Tuesday, September 10, 2013

Quiet



Hello Everyone! I am rated as a ‘moderate introvert’. Although I consider myself as an extravert.



Depending on the circumstances, I sometimes make people think that I am an introvert. For example, if there are too many extroverts in the room arguing or I am not comfortable with the discussion.





 How does “Quiet” help you prepare for/anticipate the coming semester and your goals as a teacher?



 Quiet helps me think why some of my students never liked to talk or answer my questions in class and online during spring semester. I think not responding online or blogging could be a characteristic of an introvert too. Considering there are extroverts and introverts in a class, I should start modifying my lectures, assignments, online activities, projects to target both groups. I started reading about student introverts/extroverts behavior and how to engage them effectively, especially in my statistics classes.





When you reflect on students’ participation/engagement with the connecting activity you did or your own participation in Community 2.0 during this semester what seeds/tips can you plant for the fall? 


In Spring seminar I connected my MAT120 regular section with the hybrid class using google groups and posted conceptual questions for students from both sections to post their response online and have an ongoing discussion. Well, it didn’t work the way I planned. Students posted their response but never posted any discussions/feedback on their peers’ responses. Also, responses were similar. So my plan for this semester is to first create a discussion board where students get comfortable using a web tool by asking questions regarding lectures, homeworks.  Then, I will slowly introduce conceptual questions that will allow students to not only post their response but also discuss with other peers.




Consider how you evaluate “quiet” people and how you address privacy.  How have your assumptions about collaboration/participation shifted or changed?  How can we use/take advantage of Web 2.0 platforms to “include” and enhance everyone’s presence?



I think that collaboration using web platforms is for both groups. I liked Cain’s statement about how introverts are big achievers when compared to extroverts. I strongly feel that web tools will help introverts to communicate and let their voice be heard without facing the world. Web will be their new medium to show their presence. This homework activity is great. I spent whole afternoon yesterday reading ‘Quite’ quietly.



What are other categories of students who might find voice in these Comm 2.0 activities?


I think Comm 2.0 activities fit everyone. Especially International students with poor English speaking ability can also take advantage of these tools. This will help students to improve their writing talent, learn from peers, and enhance their learning skills. I believe that instructors must create/tailor their activities after meeting their students (may be after first week of classes) in order to understand the demography/categories of students.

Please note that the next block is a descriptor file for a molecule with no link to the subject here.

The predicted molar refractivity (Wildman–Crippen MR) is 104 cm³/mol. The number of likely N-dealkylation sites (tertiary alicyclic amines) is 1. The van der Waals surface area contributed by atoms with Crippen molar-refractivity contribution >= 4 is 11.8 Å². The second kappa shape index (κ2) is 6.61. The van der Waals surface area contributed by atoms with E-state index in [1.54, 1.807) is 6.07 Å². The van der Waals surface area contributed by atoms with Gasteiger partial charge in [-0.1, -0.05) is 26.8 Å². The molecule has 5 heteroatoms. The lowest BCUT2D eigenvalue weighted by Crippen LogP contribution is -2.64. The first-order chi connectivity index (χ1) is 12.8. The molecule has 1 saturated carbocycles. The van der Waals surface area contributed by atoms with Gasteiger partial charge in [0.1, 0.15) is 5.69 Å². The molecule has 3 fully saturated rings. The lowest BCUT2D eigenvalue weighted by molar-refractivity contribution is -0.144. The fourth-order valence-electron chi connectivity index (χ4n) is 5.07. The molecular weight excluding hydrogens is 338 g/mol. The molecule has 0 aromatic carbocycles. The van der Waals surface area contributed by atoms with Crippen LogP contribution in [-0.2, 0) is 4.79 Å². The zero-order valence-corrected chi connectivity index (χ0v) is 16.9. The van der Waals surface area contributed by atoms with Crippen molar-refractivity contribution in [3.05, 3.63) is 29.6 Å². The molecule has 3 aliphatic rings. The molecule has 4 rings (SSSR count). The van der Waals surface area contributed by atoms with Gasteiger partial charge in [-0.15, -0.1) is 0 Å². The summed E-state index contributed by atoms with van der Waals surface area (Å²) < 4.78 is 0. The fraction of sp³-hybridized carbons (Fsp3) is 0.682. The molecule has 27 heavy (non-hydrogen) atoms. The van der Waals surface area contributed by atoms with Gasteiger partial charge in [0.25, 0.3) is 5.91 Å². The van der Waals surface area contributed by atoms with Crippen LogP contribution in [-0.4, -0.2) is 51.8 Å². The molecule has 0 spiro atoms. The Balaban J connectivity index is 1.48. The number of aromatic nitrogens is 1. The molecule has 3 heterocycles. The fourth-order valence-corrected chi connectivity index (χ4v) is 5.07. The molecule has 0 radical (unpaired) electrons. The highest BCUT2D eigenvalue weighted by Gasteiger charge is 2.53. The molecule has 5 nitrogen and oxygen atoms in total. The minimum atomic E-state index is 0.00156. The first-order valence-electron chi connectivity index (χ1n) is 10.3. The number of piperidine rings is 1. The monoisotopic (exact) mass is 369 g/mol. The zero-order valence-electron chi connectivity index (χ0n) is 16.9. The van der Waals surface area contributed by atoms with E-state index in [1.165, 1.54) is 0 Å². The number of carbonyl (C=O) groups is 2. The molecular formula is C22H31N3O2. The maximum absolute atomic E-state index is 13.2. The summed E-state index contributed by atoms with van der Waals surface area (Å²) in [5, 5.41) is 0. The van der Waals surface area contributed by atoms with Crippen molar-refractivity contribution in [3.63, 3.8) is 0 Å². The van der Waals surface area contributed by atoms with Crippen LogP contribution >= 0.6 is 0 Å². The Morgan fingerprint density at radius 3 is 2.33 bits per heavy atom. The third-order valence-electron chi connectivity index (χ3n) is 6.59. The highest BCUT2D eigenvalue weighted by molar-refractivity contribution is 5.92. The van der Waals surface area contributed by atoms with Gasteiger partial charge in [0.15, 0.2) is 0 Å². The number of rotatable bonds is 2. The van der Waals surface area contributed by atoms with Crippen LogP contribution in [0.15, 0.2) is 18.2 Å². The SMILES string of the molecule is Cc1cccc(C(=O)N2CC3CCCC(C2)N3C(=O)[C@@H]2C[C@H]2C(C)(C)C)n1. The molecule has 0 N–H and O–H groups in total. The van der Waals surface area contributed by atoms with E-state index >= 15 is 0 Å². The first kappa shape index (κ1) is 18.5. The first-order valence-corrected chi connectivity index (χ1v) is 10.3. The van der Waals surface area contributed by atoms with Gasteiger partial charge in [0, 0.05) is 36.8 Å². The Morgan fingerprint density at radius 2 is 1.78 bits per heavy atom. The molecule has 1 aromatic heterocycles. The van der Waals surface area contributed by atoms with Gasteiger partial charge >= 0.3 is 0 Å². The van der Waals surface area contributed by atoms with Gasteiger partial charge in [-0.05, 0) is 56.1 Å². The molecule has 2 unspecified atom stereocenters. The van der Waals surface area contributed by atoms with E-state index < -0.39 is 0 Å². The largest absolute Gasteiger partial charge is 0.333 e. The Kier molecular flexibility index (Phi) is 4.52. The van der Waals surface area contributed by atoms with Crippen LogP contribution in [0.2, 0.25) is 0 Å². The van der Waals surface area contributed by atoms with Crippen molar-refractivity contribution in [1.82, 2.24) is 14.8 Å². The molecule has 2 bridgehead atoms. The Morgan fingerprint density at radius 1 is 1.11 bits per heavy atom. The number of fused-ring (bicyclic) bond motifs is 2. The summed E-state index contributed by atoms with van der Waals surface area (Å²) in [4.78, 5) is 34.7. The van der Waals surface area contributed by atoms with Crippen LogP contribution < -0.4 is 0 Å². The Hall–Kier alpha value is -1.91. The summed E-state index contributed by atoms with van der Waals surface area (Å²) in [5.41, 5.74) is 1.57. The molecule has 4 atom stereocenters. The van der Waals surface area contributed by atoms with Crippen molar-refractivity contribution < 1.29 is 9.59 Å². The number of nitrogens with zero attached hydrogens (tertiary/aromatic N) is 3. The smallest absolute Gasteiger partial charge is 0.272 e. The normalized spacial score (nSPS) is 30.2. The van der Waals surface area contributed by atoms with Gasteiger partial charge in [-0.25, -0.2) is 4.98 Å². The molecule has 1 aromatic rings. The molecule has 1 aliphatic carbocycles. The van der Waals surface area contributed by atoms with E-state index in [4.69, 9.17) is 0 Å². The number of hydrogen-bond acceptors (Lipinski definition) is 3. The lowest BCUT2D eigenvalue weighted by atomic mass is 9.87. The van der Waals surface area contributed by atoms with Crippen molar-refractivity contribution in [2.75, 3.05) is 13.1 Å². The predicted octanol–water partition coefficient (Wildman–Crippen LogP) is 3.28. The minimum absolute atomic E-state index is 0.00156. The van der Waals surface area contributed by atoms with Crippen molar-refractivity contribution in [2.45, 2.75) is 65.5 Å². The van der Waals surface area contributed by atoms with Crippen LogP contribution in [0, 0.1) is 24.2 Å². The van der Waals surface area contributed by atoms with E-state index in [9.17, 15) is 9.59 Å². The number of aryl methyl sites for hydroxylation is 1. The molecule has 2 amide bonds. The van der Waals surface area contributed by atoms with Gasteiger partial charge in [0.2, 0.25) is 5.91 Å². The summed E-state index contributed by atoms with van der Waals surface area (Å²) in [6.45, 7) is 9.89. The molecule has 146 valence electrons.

How does thinking about “quiet” students (or faculty members) shape your understanding of the trivium pedagogy, community, and Web 2.0?



In India, we were taught fundamental math principles in traditional lectures. The professor explained equations while writing them on the board, his back to the class, as we took notes in silence. After the lecture, we did the assigned homework, memorized formulas, and returned to class for the next day’s lesson. My fellow students and I either “got it” or didn’t “get it;” if we had misconceptions, they were ours to discover and work out before an examination. I think that students in this generation are extroverts and they need to be exposed to various types of learning including using technology to motivate and direct them in a right direction. 

I could write more but I am getting late for our Community 2.0 seminar. Thanks for reading.

Sree

2 comments:

  1. "I think Comm 2.0 activities fit everyone. Especially International students with poor English speaking ability can also take advantage of these tools." This point was helpful to me as I was not sure what was meant by other kinds of students. It's especially apt since we have so many international students who speak English as a second language. This is also going to help me look at these students in a more nuanced way. They may NOT be naturally introverted but in an English speaking environment, may be.

    My fellow students and I either “got it” or didn’t “get it;” if we had misconceptions, they were ours to discover and work out..

    Really interesting. Thanks for this insight.

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  2. Hi, Sree. Not sure you'll read this now that it's so late in the game, but just to say, I finally did read it and loved it. The whole complexity of introvert/extravert and language competency (not to mention cultural communication maxims) really complicates how we understand our students' participation (and evaluate them!).

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